Stuff You Missed in History Class
A Brief History of Redlining, Part 210/07/15
Part two of this discussion of redlining explores the language that assessors used when making color-coded maps of neighborhoods in segregated cities. These maps were used to determine whether mortgage lending in those neighborhoods was desirable
A Brief History of Redlining, Part 1
Redlining is a word used to describe a lot of different patterns of economic discrimination. But during the Great Depression, real estate-related discrimination included systemized grading of neighborhoods based on the races that lived there.
A Historically Inspired Gentleman's Wardrobe
Jason Merrill of Blackbird Finery joins Holly in the studio to talk about adopting the styles and accessories of yesteryear into modern wardrobes.
Macario Garcia was a Mexican-born soldier who served in the U.S. military in WWII, earning a Medal of Honor and a Purple Heart. But after his homecoming as a hero, he was involved in an incident which launched a debate about racial discrimination.
The Oregon Trail: An Interview With Rinker Buck
Author Rinker Buck's new book details the trip he and his brother Nick made along the Oregon Trail. Holly chatted with Buck about his journey, his writing and his love of history.
Franz Liszt was a pianist, a composer and a conductor, and basically the first rock star who drove fans into fits of swooning and screaming. Some fans even stole the detritus of his life (unfinished coffee, broken piano strings) to carry with them.
Six More Impossible Episodes
These are six (more) subjects frequently requested by listeners, but that aren't really workable as stand-alone episodes for one reason or another. From Sybil Ludington to Elizabeth Bathory, you'll get a little about each of these six popular topics.
The Black Hole of Calcutta
In 1756, after a skirmish between the British East India Company and the nawab of Bengal, dozens of captives were put into a holding cell intended for only a few people overnight. Most of them didn't make it out alive.
Asia and the New World: An Interview with Dennis Carr
It's easy to think of globalization as a new invention, but it really has its roots in the 16th century. Museum of Fine Arts Boston curator Dennis Carr talks to us about Asian influences on art in the colonial Americas thanks to this global trade.
Emmy Noether, Mathematics Trailblazer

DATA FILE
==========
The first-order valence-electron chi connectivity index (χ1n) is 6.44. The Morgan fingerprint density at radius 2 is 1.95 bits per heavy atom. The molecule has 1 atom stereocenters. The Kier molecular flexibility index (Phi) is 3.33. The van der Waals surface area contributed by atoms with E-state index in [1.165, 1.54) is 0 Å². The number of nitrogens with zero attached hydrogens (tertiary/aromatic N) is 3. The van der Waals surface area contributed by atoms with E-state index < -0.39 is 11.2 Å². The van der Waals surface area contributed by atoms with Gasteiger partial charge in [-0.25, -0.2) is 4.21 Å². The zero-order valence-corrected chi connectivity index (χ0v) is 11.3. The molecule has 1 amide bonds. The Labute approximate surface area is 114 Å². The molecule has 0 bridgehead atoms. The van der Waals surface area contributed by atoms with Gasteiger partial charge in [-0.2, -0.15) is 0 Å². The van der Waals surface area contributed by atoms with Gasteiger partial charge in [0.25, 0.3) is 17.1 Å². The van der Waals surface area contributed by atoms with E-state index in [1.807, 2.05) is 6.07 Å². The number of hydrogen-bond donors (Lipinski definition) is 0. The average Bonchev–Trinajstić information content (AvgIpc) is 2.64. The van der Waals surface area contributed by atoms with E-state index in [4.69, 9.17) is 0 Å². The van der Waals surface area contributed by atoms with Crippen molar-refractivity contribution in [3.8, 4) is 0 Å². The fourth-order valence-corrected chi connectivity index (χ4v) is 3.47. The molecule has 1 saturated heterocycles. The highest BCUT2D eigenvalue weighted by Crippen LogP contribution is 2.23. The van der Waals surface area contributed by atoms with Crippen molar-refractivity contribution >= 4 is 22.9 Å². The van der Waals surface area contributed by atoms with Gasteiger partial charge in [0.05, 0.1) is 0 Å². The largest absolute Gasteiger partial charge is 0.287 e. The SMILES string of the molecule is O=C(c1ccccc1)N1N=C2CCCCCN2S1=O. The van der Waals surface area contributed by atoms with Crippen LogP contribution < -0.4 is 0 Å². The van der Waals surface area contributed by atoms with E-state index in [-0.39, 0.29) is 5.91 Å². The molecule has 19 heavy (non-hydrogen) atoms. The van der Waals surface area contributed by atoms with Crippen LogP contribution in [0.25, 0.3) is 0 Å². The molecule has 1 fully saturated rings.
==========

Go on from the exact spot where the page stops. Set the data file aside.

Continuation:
In the early 20th century in Germany, Emmy Noether pursued a career in mathematics, despite many obstacles in her path. She became one of the most respected members of her field, and developed mathematical theory that's still important today.
The Unsinkable Violet Jessop
We love to talk about shipwrecks, but Violet Jessop was a shipwreck survivor -- several times over. She traveled the world aboard some of the most famous ocean liners of all time.
The Battle of Guilford Courthouse
In fall of 1778, British forces shifted their efforts in the American Revolutionary War to the southern states. Major General Nathaniel Greene and his troops went up against Charles Cornwallis in a battle that was won on a technicality.
The Franco-Mexican Pastry War
When a French pastry chef complained to King Louis-Phillippe that his shop in Mexico was destroyed in a riot, it catalyzed a conflict between the two nations. But the military action of the Pastry War was really about a trade agreements and unpaid...
Good Humor v. Popsicle
There was a time when Popsicle and Good Humor couldn’t stop suing one another about frozen treats on sticks. Many legal battles were fought over milk fat, the shapes of the desserts and the definition of the word "sherbet."
Joe Carstairs, Part 2
As Carstair's speedboat racing career faltered, the heiress traveled the world and found other diversions, until she decided to purchase an island in the Bahamas. Then she turned Whale Cay into a kingdom of her own design.
Joe Carstairs, Part 1
Marion Carstairs, who preferred the name Joe, was an early 20th-century heiress who bucked traditional gender roles and for a time, hid her wealth from even her closest friends. She also became a very successful speadboat racer.
The Billion Dollar Spy with Author David E. Hoffman
During the Cold War, the CIA and KGB were in a constant game of cat and mouse to steal each other's secrets. David E. Hoffman talks with us about the work of one incredibly important spy, who is the subject of his latest book.
The Vanishing of the U.S.S. Cyclops
In 1918, a U.S. Navy collier vanished without a trace after leaving Barbados. The ultimate fate of the Cyclops remains a mystery almost 100 years later, but there are certainly plenty of theories about what happened.
The Amazons of Dahomey
The kingdom of Dahomey may have had the world’s first full-time, all-female combat fighting force. How did these women rise to become some of history’s fiercest warriors, and what happened to them?
The Phaistos Disk of Minoan Crete
Like other artifacts that defy deciphering, this clay disk, found on Crete in the early 1900s, has puzzled researchers and stirred up controversy for decades. Is it a religious incantation, a calendar, a spell? Or is it all a pictogram hoax?
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